TRANSCRIPT: Meeting 1, Session 4



July 8, 2010


Washington, D.C.


Gregory Kaebnick, Ph.D.
Research Scholar, The Hastings Center
Editor, The Hastings Center Report
Allen Buchanan, Ph.D.
James B. Duke Professor of Philosophy, Duke University
Investigator, Institute for Genome Sciences and Policy, Duke University
Distinguished Research Associate, Uehiro Centre for Practical Ethics, University of Oxford


James Wagner:
Let me invite Dr. Kaebnick and Dr. Buchanan to come to the table. We’re not going to take a break. We’re hardly going to breathe as we move into the fourth and final panel of the day. As they are getting in place, the fourth panel deals very specifically with ethical issues of synthetic biology.
Our commission is, of course, ultimately charged with looking at these ethical implications so we have two different panels of speakers, one today and the first one tomorrow to help us focus on these issues. We have asked the speakers of today’s ethics panel to tell us what they consider to be the most important ethical issues raised by current and foreseeable developments in the field, to help us understand if we have already or how much we are in danger of crossing any ethical boundaries owing to the unique methods and applications associated with synthetic biology and not common perhaps to other scientific endeavors.
Welcome to both of you.
And our first speaker will be Dr. Gregory Kaebnick, a Research Scholar at the Hastings Center, and co-investigator in its research project on Ethical issues in Synthetic Biology, funded by the Alfred P. Sloan Foundation. Dr. Kaebnick, welcome. There’s only room for so many words in my brain, unfortunately. It’s really great to have you here. Look forward to your presentation.
Gregory Kaebnick:
Thank you very much for inviting me here. It’s a big honor to be here. So my goal, my charge, as I understand it, is to set the table for these next two sessions in these two meetings by giving you an overview of what I take to be the ethical issues in synbio. And I’ll also comment on how these issues might translate into a governmental response. And I should say both by way of giving credit where it’s due and by way of offering a kind of caveat, that what I’m going to say is informed by and comes out of this Sloan-funded project you mentioned. But it’s not anything like a consensus statement of that body. We have brought together a lot of people and I have benefited from a lot of input. But I’m certain that not everyone would participate and sign on to what I’m going to say here today. Anything I say that is particularly silly is very much my own.
So, I group ethical issues raised by synbio into two categories. That, perhaps, runs counter to one of the premises of this session, actually. One of these has to do with whether synthesizing organisms is bad in and of itself, intrinsically bad, aside from the consequences for human welfare. But the other set of ethical issues does have to do with these consequences. So when I talk about the ethical issues, I mean to have both on the table — the harms and benefits — as well as the intrinsic concerns.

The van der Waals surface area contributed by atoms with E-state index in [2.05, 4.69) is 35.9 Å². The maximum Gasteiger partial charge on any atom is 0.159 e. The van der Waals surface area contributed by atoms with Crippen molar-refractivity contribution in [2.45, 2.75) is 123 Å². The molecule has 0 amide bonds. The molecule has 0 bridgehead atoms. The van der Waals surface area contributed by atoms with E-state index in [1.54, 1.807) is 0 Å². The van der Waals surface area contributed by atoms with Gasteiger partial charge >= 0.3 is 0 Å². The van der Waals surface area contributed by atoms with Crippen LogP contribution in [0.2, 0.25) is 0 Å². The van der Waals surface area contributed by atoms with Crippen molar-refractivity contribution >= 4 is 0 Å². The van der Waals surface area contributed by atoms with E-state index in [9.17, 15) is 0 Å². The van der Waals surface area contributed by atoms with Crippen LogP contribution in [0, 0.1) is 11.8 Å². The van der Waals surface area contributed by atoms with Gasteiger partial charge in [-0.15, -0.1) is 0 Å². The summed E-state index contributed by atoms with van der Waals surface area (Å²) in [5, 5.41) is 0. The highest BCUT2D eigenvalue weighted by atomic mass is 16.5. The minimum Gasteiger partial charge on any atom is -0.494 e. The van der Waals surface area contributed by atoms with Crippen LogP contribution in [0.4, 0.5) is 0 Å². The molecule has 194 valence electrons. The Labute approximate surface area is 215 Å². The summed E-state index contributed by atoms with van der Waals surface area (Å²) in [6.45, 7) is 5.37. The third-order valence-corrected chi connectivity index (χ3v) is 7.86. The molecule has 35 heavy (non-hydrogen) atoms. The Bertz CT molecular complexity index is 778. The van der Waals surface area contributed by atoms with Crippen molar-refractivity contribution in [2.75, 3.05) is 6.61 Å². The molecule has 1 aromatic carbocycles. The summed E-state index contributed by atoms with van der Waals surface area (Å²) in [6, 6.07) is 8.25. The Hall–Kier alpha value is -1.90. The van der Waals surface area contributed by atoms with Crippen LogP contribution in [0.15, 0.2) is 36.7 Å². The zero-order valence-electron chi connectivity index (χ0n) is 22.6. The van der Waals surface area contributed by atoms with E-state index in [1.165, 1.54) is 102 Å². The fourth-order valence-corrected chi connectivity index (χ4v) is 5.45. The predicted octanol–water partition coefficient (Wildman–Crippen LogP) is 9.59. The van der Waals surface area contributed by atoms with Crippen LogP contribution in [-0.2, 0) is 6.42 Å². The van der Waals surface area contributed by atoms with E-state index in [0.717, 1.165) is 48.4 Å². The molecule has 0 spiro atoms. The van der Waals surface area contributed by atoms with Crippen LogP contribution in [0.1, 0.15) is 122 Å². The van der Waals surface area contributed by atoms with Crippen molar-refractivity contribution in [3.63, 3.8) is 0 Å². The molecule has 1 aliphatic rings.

I’ll start with the intrinsic concerns, which is what our work at the Hastings Center has, to date, focused on. I believe these come in related, but different forms. And there are related, but somewhat different things to say about each of them.
First off, maybe the classic way of articulating concerns about synthetic biology suggests a kind of religious or metaphysical claim. One might worry, for example, that synthetic biology puts scientists in the role in the cosmos that is properly held by God. This would be the explicit way of understanding the complaint that scientists are “playing God.” We have seen this phrase over and over in the media about this. Or, a slightly different point, one might hold that synbio constitutes an inappropriate degradation of the category to which living things belong and in the degradation of the category of “life.” Prince Charles seems to have had something like this point in mind in a famous polemic a few years ago when he lamented that biotechnology was leading to the “ the industrialization of life with a capital L”. My guess, though, is that people mostly don’t view the question of what humans may do to life as sort of this single unitary moral issue. They tend to draw a distinction between different kinds of living things. Sacredness might be attributed to some, but not to all living things, and synthetic biology in its current form, though we have heard a little bit and there’s been some in the media about how we’ve got human reproduction under control, and so forth.